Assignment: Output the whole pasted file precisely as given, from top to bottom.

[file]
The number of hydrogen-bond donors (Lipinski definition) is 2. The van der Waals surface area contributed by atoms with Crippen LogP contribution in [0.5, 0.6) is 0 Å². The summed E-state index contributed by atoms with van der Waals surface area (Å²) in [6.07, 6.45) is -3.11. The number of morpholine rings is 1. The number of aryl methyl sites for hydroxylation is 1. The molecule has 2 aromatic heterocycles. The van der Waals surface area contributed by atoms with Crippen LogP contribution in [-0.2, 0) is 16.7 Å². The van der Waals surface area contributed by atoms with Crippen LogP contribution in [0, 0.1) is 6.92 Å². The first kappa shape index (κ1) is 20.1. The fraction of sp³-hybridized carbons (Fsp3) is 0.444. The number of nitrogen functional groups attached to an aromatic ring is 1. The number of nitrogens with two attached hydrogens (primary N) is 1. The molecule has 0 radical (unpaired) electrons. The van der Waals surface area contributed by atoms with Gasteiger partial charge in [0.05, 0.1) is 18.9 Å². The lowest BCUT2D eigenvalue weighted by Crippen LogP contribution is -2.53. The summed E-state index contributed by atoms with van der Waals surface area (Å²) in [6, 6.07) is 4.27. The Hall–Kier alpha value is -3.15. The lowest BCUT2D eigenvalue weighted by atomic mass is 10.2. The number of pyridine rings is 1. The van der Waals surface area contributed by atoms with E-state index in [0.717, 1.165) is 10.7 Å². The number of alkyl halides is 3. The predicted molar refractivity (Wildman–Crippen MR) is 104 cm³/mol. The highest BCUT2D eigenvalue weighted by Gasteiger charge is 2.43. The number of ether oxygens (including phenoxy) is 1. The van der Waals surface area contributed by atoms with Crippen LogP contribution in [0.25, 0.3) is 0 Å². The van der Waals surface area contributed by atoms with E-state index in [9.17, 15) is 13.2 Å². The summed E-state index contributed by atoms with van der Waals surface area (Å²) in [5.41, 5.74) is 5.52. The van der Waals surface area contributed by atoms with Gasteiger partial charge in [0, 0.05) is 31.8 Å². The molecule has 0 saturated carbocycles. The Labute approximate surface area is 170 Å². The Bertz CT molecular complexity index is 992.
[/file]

The number of hydrogen-bond donors (Lipinski definition) is 2. The van der Waals surface area contributed by atoms with Crippen LogP contribution in [0.5, 0.6) is 0 Å². The summed E-state index contributed by atoms with van der Waals surface area (Å²) in [6.07, 6.45) is -3.11. The number of morpholine rings is 1. The number of aryl methyl sites for hydroxylation is 1. The molecule has 2 aromatic heterocycles. The van der Waals surface area contributed by atoms with Crippen LogP contribution in [-0.2, 0) is 16.7 Å². The van der Waals surface area contributed by atoms with Crippen LogP contribution in [0, 0.1) is 6.92 Å². The first kappa shape index (κ1) is 20.1. The fraction of sp³-hybridized carbons (Fsp3) is 0.444. The number of nitrogen functional groups attached to an aromatic ring is 1. The number of nitrogens with two attached hydrogens (primary N) is 1. The molecule has 0 radical (unpaired) electrons. The van der Waals surface area contributed by atoms with Gasteiger partial charge in [0.05, 0.1) is 18.9 Å². The lowest BCUT2D eigenvalue weighted by Crippen LogP contribution is -2.53. The summed E-state index contributed by atoms with van der Waals surface area (Å²) in [6, 6.07) is 4.27. The Hall–Kier alpha value is -3.15. The lowest BCUT2D eigenvalue weighted by atomic mass is 10.2. The number of pyridine rings is 1. The van der Waals surface area contributed by atoms with E-state index in [0.717, 1.165) is 10.7 Å². The number of alkyl halides is 3. The predicted molar refractivity (Wildman–Crippen MR) is 104 cm³/mol. The highest BCUT2D eigenvalue weighted by Gasteiger charge is 2.43. The number of ether oxygens (including phenoxy) is 1. The van der Waals surface area contributed by atoms with Crippen LogP contribution in [0.25, 0.3) is 0 Å². The van der Waals surface area contributed by atoms with E-state index in [9.17, 15) is 13.2 Å². The summed E-state index contributed by atoms with van der Waals surface area (Å²) in [5.41, 5.74) is 5.52. The van der Waals surface area contributed by atoms with Gasteiger partial charge in [0, 0.05) is 31.8 Å². The molecule has 0 saturated carbocycles. The Labute approximate surface area is 170 Å². The Bertz CT molecular complexity index is 992.